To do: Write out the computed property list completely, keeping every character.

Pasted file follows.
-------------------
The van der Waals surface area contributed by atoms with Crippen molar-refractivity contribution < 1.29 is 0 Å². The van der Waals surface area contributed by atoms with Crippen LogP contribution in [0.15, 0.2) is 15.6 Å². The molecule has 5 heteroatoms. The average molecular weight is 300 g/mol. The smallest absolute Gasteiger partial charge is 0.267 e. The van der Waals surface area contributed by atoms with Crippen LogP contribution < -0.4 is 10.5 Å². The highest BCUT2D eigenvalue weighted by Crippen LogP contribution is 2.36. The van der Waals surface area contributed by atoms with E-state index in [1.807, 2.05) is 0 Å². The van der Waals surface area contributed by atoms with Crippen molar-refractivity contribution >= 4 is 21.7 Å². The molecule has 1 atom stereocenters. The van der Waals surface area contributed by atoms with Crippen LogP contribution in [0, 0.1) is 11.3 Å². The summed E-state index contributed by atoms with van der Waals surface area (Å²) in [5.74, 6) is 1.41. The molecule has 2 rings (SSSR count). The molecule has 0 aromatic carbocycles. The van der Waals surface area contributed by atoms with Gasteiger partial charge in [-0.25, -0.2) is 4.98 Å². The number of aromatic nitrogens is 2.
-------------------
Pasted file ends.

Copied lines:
The van der Waals surface area contributed by atoms with Crippen molar-refractivity contribution < 1.29 is 0 Å². The van der Waals surface area contributed by atoms with Crippen LogP contribution in [0.15, 0.2) is 15.6 Å². The molecule has 5 heteroatoms. The average molecular weight is 300 g/mol. The smallest absolute Gasteiger partial charge is 0.267 e. The van der Waals surface area contributed by atoms with Crippen LogP contribution < -0.4 is 10.5 Å². The highest BCUT2D eigenvalue weighted by Crippen LogP contribution is 2.36. The van der Waals surface area contributed by atoms with E-state index in [1.807, 2.05) is 0 Å². The van der Waals surface area contributed by atoms with Crippen molar-refractivity contribution >= 4 is 21.7 Å². The molecule has 1 atom stereocenters. The van der Waals surface area contributed by atoms with Crippen LogP contribution in [0, 0.1) is 11.3 Å². The summed E-state index contributed by atoms with van der Waals surface area (Å²) in [5.74, 6) is 1.41. The molecule has 2 rings (SSSR count). The molecule has 0 aromatic carbocycles. The van der Waals surface area contributed by atoms with Gasteiger partial charge in [-0.25, -0.2) is 4.98 Å². The number of aromatic nitrogens is 2.